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    • Karen, you made some great points but I disagree when you describe Nola by saying, “She is powerful, not only because she is independent but because she somehow manages to keep her lovers under her feet.” It appears that Spike Lee wants us to believe that Nola is a strong independent woman who has control of her life and sexuality but what he is really saying is when women, black women in particular, take on the traits and characteristics on men, sexually free, independent and determined, they are punished. Nola is not only viewed but treated as a deviant, a symbolic whore. Mars, calls her a “freak,” Greer says she is “sick” and Jamie wants to control her. As you so correctly noted, she is not a good girl like her roomate, Clorinda. Through the male gaze of her lovers, she is portrayed as a whore, as Haste describes as a hyper sexual deviant. She not only takes on the characteristic of the Superwoman, as you noted, one who is successful in her professional life but fails in love but more importantly becomes the Jezebel, one who has no real desire for love only sex and the ability to manipulate and control others through her body. Good use of quotes. For future blogs, connect the quotes to scenes. Some of your comments contradicted each other but overall you were able to tie together some of your main ideas!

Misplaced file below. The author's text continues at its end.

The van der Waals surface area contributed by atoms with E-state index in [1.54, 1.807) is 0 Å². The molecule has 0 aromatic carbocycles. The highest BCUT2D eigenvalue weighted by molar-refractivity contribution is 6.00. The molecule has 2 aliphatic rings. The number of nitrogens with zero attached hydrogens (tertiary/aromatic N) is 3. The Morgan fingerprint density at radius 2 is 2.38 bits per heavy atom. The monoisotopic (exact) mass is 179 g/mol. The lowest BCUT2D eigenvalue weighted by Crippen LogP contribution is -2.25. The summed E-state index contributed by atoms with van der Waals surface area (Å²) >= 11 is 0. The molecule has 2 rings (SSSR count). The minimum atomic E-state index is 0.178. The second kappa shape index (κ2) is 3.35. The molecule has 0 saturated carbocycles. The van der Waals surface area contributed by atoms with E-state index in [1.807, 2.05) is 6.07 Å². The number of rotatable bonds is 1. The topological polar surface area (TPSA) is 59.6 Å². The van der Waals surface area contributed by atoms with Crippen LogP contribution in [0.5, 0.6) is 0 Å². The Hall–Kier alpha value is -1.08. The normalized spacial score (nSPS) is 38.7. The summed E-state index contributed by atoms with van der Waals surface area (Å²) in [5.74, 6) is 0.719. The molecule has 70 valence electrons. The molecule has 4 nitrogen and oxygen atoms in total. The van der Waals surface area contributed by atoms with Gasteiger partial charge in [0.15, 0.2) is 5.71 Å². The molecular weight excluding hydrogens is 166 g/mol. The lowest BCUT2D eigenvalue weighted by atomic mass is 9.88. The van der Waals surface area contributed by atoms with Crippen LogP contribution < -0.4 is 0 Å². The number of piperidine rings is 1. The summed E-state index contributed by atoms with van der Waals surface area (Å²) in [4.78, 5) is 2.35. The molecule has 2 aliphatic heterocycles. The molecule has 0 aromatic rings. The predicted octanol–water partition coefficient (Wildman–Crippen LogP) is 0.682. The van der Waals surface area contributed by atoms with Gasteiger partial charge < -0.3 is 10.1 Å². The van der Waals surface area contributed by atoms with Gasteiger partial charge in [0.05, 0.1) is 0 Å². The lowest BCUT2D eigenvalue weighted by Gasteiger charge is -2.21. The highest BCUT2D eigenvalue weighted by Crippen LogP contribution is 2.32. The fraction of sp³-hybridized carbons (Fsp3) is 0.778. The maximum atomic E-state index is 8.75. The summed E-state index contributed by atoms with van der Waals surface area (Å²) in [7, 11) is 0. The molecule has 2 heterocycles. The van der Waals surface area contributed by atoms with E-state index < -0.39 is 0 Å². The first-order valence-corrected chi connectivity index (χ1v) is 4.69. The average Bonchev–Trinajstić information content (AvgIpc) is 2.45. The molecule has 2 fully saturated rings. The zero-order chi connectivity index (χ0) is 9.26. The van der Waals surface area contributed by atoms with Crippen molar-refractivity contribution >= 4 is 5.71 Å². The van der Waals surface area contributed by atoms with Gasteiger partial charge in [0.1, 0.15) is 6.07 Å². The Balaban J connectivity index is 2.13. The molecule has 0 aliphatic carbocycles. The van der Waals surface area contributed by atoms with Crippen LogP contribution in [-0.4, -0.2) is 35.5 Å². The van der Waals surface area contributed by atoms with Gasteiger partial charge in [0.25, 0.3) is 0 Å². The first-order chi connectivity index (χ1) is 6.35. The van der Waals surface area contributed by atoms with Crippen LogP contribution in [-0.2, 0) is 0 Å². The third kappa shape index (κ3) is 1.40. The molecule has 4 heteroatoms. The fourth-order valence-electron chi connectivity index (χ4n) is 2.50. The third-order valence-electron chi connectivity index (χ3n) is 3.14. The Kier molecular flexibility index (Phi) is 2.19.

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  2. The concept of the symbolic whore, good girl vs. bad girl and social deviance all relate to Nola Darling in She’s Got to Have It. Nola Darling is overtly promiscuous and is not portrayed as a woman who is concerned of the consequences of being promiscuous or how it may tarnish her reputation. In reference to social deviance, Nola is well over the boundary of violating social norms. As a woman in our society, we are expected to behave, look, speak and think in a particular way. Women are not to be promiscuous or act in sexual manners without being frowned upon; according to society, women are suppose to only display sexual affection with her partner; which is assumed to only be one person at a time. In this film, Nola had three sexual partners who she was involved with simultaneously; she did not hide the men from one another and was always very honest about who she was and what she liked. Nola Darling’s sexual behavior would classify her as a bad girl, but her personality still deemed her as a soft spoken, independent, sweet, nice person, which is typically characteristics of a “good girl”. In chapter four, Haste refers to the idea of “women as whore”. He also describes how the women as whore is an extremely potent media image; Nola is prime example. Nola Darling’s character represents the idea of a symbolic whore. She’s very sexual and is often seen in the movie as disconnected from emotional feelings in regards to the men she had intimate relationships with. In a society where being a whore is not ideal for a woman and is seen as the wrong way to carry one’s self, Nola does not identify her behavior as an issue. Though towards the end of the movie she seeked help for her promiscuous lifestyle because she believed she had a problem, I think she only felt that way because those around her made her feel as if what she was doing was wrong. In her own mind and consciousness, Nola identified her overtly sexual behavior as her freedom.